Legislation introduced in Germany would fine social media companies like Facebook and Twitter if they delay the removal of illegal content, including fake news, from their websites.
Germany’s Justice Minister Heiko Maas has drafted a bill to impose fines of up to $53 million in a dramatic crackdown on content.
In December, Maas announced legislation to impose fines of up to $530,000 for any item of fake news and hate speech, including racism or comments that incite violence, if they aren’t removed within 24 hours of being flagged.
Maas said he increased the amount because social media platforms still weren’t complying with most user requests to remove illegal content.
“Too little criminal content is being deleted, and it’s not being deleted sufficiently quickly,” he told journalists Tuesday. “The biggest problem is and remains that the networks don’t take the complaints of their own users seriously enough.”
Maas said, according to a recent survey Jugendschutz, that Twitter deletes only 1 percent of the hate speech it is told about by users and Facebook removes only 39 percent. On YouTube, it was 90 percent.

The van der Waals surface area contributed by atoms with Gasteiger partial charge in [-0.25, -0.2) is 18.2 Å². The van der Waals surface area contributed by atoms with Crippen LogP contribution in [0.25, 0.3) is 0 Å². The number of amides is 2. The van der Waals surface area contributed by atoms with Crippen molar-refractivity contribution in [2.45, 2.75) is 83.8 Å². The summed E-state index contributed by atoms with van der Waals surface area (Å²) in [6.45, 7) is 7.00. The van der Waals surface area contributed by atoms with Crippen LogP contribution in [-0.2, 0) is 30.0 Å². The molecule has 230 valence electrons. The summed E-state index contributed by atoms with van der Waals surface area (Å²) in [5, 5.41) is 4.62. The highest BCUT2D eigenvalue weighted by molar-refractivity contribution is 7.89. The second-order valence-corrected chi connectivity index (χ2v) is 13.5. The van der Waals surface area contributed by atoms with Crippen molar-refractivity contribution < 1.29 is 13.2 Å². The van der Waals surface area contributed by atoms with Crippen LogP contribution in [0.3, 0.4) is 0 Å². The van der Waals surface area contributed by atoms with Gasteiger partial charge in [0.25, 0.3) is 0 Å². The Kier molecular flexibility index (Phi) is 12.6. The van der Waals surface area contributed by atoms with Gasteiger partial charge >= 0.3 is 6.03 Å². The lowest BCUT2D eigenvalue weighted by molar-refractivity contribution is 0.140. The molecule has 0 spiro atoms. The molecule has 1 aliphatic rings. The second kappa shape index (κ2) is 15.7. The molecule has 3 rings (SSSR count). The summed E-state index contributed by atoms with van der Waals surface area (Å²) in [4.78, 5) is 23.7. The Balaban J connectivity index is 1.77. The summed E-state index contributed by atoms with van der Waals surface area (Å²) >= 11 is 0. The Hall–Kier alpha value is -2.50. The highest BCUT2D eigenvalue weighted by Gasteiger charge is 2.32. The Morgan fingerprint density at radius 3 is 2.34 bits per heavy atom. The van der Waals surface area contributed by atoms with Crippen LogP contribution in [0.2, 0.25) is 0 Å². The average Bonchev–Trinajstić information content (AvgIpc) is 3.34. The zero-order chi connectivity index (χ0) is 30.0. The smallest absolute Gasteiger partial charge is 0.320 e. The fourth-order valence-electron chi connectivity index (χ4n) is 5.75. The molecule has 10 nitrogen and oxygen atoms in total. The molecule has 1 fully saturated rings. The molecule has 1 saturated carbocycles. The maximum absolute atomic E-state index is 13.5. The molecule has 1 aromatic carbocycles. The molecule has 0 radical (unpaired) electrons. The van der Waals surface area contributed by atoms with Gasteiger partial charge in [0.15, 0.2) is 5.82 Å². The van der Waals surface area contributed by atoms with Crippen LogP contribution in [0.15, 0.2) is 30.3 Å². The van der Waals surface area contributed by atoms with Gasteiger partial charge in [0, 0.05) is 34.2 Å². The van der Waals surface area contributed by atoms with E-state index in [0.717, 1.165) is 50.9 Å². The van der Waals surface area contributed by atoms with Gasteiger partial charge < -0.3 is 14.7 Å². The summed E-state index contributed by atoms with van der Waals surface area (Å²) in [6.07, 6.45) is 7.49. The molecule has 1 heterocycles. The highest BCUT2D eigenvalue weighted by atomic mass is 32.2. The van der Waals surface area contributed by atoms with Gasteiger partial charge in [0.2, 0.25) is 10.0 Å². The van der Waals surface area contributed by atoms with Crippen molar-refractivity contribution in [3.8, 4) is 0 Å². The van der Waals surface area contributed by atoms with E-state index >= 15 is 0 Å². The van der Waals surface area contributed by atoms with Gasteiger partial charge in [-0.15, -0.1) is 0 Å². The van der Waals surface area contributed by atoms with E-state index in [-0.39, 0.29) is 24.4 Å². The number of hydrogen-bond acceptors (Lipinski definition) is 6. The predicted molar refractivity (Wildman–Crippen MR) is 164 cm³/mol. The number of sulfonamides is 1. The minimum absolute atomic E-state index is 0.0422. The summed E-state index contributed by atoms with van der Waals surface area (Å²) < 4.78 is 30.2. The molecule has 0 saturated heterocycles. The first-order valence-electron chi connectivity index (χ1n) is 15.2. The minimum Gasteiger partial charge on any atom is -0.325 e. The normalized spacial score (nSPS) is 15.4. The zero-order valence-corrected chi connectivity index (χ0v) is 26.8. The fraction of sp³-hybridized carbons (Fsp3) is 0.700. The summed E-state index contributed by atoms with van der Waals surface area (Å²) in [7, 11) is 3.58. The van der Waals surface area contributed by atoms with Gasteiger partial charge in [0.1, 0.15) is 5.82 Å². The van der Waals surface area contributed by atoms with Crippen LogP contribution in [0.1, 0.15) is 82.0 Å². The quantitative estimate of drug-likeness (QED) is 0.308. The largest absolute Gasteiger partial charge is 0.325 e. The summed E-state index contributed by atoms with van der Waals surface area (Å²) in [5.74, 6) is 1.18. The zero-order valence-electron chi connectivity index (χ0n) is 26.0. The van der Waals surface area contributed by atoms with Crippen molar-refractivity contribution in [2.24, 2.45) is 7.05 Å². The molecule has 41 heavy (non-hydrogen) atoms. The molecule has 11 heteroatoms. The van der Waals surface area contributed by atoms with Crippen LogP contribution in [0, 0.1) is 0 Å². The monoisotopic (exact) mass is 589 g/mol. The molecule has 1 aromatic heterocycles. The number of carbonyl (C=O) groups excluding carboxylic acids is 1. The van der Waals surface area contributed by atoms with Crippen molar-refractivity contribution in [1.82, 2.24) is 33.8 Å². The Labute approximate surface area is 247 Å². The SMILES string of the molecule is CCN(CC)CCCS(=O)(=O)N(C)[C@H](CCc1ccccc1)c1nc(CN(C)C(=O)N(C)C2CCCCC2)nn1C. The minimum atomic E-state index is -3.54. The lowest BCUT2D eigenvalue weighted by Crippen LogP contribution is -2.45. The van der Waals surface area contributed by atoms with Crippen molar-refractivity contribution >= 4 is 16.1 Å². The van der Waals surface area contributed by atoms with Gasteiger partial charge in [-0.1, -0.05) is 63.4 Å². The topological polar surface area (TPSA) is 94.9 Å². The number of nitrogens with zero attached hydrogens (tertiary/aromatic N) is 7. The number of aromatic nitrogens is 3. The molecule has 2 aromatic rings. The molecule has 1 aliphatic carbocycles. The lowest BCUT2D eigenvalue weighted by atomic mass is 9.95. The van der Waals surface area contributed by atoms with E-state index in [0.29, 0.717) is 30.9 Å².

Facebook, which did not comment directly on the proposal, has said its tests showed it removed a higher percentage of illegal content. Facebook plans to have 700 people working in Berlin by the end of 2017 to review flagged content.
The legislation also requires the sites to run 24-hour hotlines and to remove flagged content within seven days.
The bill specifies that content that is “clearly criminal” must be removed within 24 hours. Also, if content is found to be criminal after an investigation, it must be removed in seven days.
Maas said fake news articles proven to be slanderous, defamatory or libelous must be removed.
Bitkom, the German digital trade association, told The Financial Times a requirement to delete posts within 24 hours on sites that carry up to 1 billion posts a day “is utterly impossible to implement in operational terms” and would create a “permanent mechanism of censorship.”
By Allen Cone